Continuing my Blogs about the wonderful array of female Artists and Cartoonists appearing in the Second Issue of Oi Oi Oi! that is out on many Australian newsstands next Thursday...
In today's Blog, I will discuss the various thoughts I had that went into the selection process of choosing these two artists' work for inclusion in the latest issue.
Sarah Catherine Firth (above) can be found online by clicking here for her link, and you will find all manner of information about her there. To cut a long story short, Sarah is based in Melbourne and has a variety of artistic works that traverse a wide range of mediums. Her passion for running a series of comic workshops for indigenous children in Jervis Bay piqued my interest, and her passion for "using drawing, visualisation and storytelling as a powerful engagement tool for education, business innovation and problem solving" struck me as an artist who believes in her work.
On accepting Sarah's work for this Second Issue of Oi Oi Oi! I am well aware of the controversy that some of the contents of her story may bring to some readers of the magazine. I am aware, too, that there are those that will decry its inclusion because it does not meet their perception of what comics are about. That is, it is not suitable for children. And there may be potential readers who chose not to buy the magazine because of Sarah's story's inclusion.
I have included it, because I am not planning on censoring any artists' or cartoonists' works. As I mention in my Submission Guidelines, I do have the "option to reject any material that I feel does not meet my subjective standard"...of "art that may not be up to scratch, or stories that maybe dodgy from a legal viewpoint, or stories that contain pornographic illustrations that might render the issue subject to censorship by authorities." I do not feel Sarah's story fails this test. I have included Sarah's story, because I believe the art and the story have merit.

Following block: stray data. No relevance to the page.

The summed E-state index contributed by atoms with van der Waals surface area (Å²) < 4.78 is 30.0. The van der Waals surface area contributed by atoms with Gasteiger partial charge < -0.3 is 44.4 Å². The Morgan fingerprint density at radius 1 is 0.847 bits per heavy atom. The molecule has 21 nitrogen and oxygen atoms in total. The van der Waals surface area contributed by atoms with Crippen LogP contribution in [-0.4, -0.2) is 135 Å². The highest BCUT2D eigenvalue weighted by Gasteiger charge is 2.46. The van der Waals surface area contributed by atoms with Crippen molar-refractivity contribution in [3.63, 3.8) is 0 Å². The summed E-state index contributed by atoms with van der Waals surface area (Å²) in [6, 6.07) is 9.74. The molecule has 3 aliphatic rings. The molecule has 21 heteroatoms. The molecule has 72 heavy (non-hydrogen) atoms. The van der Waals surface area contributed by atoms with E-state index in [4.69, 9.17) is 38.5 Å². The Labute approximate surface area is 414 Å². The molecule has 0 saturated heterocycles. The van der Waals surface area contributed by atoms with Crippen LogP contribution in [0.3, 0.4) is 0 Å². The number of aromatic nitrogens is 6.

Madeleine Karutz (above), on the other hand, nearly didn't made the pages of the soon-on-sale Second Issue of Oi Oi Oi! for completely different reasons...
She told me she was a student studying Media Arts and Law, and had had her comic work published in Voiceworks, a national youth magazine that (to be honest) I had never heard of even though (I have since learnt) it has been published regularly since 1988! Don't be ignorant like me: click here for the link to the magazine!
Madeleine then wrote a synopsis of her proposed work with some visuals to give me an idea of her art style. I was interested, so let her know her proposal had been accepted. Then I received some some seriously understated emails from Madeleine...
With the deadline of June 30th imposed on artists and cartoonists, and all other submissions from all the other artists and cartoonists already in, the next email from Madeleine (on June 22nd) confirmed my fears: "I've got three of the eight pages done and inked...so what is the deadline looking like?" I decided to prepare a stand-by story...
On June 30th, right on deadline, Madeleine's story arrived. Have a read of it when Oi Oi Oi! is released on Thursday. There was no way I could not publish it. Read it yourself, and tell me if Madeleine is not one of the most assured new comic talents in this country...
...acknowledges the Traditional Custodians of Country throughout Australia and their connections to land, sea and community. We pay our respect to elders past, present, and emerging, and extend that respect to all First Australian peoples.
Over the past decade (2011 - 2020) Nat has self-published ten comic-related books and was Publisher-Editor of Oi Oi Oi! - the last nationally-distributed comic book of original comics stories to appear on Australian newsstands. He edited Inkspot, the journal of the Australian Cartoonists Association for 14 issues from late 2015 to 2019 and is a current member of the ACA's Committee. In his spare time, he is a husband, a father (to six) and grandfather (to fourteen), and works in the Psychiatric Emergency Centre in Queensland's largest public hospital.
Comicoz is Nat Karmichael's publishing imprint. Nat is committed to preserving a permanent collection of Australian comic and comic strips. He feels that there is a need to recognise comics' contribution to and depiction of Australian culture.